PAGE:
Persistent Link:
http://hdl.handle.net/10150/195293
Title:
MRI OF TUMOR pH AND PERFUSION
Author:
Zhang, Xiaomeng
Issue Date:
2010
Publisher:
The University of Arizona.
Rights:
Copyright © is held by the author. Digital access to this material is made possible by the University Libraries, University of Arizona. Further transmission, reproduction or presentation (such as public display or performance) of protected items is prohibited except with permission of the author.
Abstract:
In the early 1920s, Otto Warburg demonstrated that tumor cells have a capacity to convert glucose and other substrates into lactic acid instead of CO2 and water, even under aerobic conditions. Consequently, Warburg assumed that the intracellular pH (pHi) of tumor was acidic. However, later studies have shown that maintenance of pHi within a pH range of 7.0-7.2 is necessary for normal cellular proliferation and that the extracellular pH (pHe) is partially acidic in solid tumors. A low pHe may be an important factor inducing invasive behavior in tumor cells. Research into causes and consequences of this acid pH of tumors are highly dependent on accurate, precise and reproducible measurements. Techniques for measuring tissue pHi and pHe have undergone great changes since 1950s. From microelectrode and dye distribution studies, measurement of pH underwent a revolution with the advent of pH-sensitive dyes that could be loaded into the cytosol. Further significant advances have come from the measurement of cell and tissue pH in whole organisms by magnetic resonance spectroscopy (MRS), magnetic resonance imaging (MRI) and pH-sensitive Positron Emission Tomography (PET) radiotracers.
Type:
text; Electronic Dissertation
Keywords:
Perfusion MRI; pH imaging; Tumor microenvironment; Tumor pH; Tumor vasculature
Degree Name:
Ph.D.
Degree Level:
doctoral
Degree Program:
Biomedical Engineering; Graduate College
Degree Grantor:
University of Arizona
Committee Chair:
Pagel, Mark D.

Full metadata record

DC FieldValue Language
dc.language.isoENen_US
dc.titleMRI OF TUMOR pH AND PERFUSIONen_US
dc.creatorZhang, Xiaomengen_US
dc.contributor.authorZhang, Xiaomengen_US
dc.date.issued2010en_US
dc.publisherThe University of Arizona.en_US
dc.rightsCopyright © is held by the author. Digital access to this material is made possible by the University Libraries, University of Arizona. Further transmission, reproduction or presentation (such as public display or performance) of protected items is prohibited except with permission of the author.en_US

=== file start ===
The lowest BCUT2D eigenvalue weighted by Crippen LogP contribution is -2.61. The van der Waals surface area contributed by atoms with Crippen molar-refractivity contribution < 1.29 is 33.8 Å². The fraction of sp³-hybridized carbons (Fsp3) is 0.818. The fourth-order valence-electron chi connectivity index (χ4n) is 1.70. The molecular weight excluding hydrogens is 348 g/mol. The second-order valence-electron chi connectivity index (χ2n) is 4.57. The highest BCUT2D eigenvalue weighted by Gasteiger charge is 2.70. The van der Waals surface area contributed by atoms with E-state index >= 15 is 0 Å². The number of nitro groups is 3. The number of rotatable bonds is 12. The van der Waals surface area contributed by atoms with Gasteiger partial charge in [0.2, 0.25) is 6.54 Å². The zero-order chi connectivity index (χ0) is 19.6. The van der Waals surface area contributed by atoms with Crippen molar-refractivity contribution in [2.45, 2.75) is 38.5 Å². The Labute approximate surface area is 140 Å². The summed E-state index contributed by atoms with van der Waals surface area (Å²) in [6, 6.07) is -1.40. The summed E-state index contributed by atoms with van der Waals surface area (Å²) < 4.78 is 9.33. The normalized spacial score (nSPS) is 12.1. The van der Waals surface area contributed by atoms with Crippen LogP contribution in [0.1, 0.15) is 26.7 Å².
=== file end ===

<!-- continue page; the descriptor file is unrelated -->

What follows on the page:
dc.description.abstractIn the early 1920s, Otto Warburg demonstrated that tumor cells have a capacity to convert glucose and other substrates into lactic acid instead of CO2 and water, even under aerobic conditions. Consequently, Warburg assumed that the intracellular pH (pHi) of tumor was acidic. However, later studies have shown that maintenance of pHi within a pH range of 7.0-7.2 is necessary for normal cellular proliferation and that the extracellular pH (pHe) is partially acidic in solid tumors. A low pHe may be an important factor inducing invasive behavior in tumor cells. Research into causes and consequences of this acid pH of tumors are highly dependent on accurate, precise and reproducible measurements. Techniques for measuring tissue pHi and pHe have undergone great changes since 1950s. From microelectrode and dye distribution studies, measurement of pH underwent a revolution with the advent of pH-sensitive dyes that could be loaded into the cytosol. Further significant advances have come from the measurement of cell and tissue pH in whole organisms by magnetic resonance spectroscopy (MRS), magnetic resonance imaging (MRI) and pH-sensitive Positron Emission Tomography (PET) radiotracers.en_US
dc.typetexten_US
dc.typeElectronic Dissertationen_US
dc.subjectPerfusion MRIen_US
dc.subjectpH imagingen_US
dc.subjectTumor microenvironmenten_US
dc.subjectTumor pHen_US
dc.subjectTumor vasculatureen_US
thesis.degree.namePh.D.en_US
thesis.degree.leveldoctoralen_US
thesis.degree.disciplineBiomedical Engineeringen_US
thesis.degree.disciplineGraduate Collegeen_US
thesis.degree.grantorUniversity of Arizonaen_US
dc.contributor.chairPagel, Mark D.en_US
dc.contributor.committeememberGillies, Robert J.en_US
dc.contributor.committeememberTrouard, Theodore P.en_US
dc.contributor.committeememberGmitro, Arthur F.en_US
dc.contributor.committeememberUtzinger, Ursen_US
dc.identifier.proquest10966en_US
dc.identifier.oclc659754890en_US
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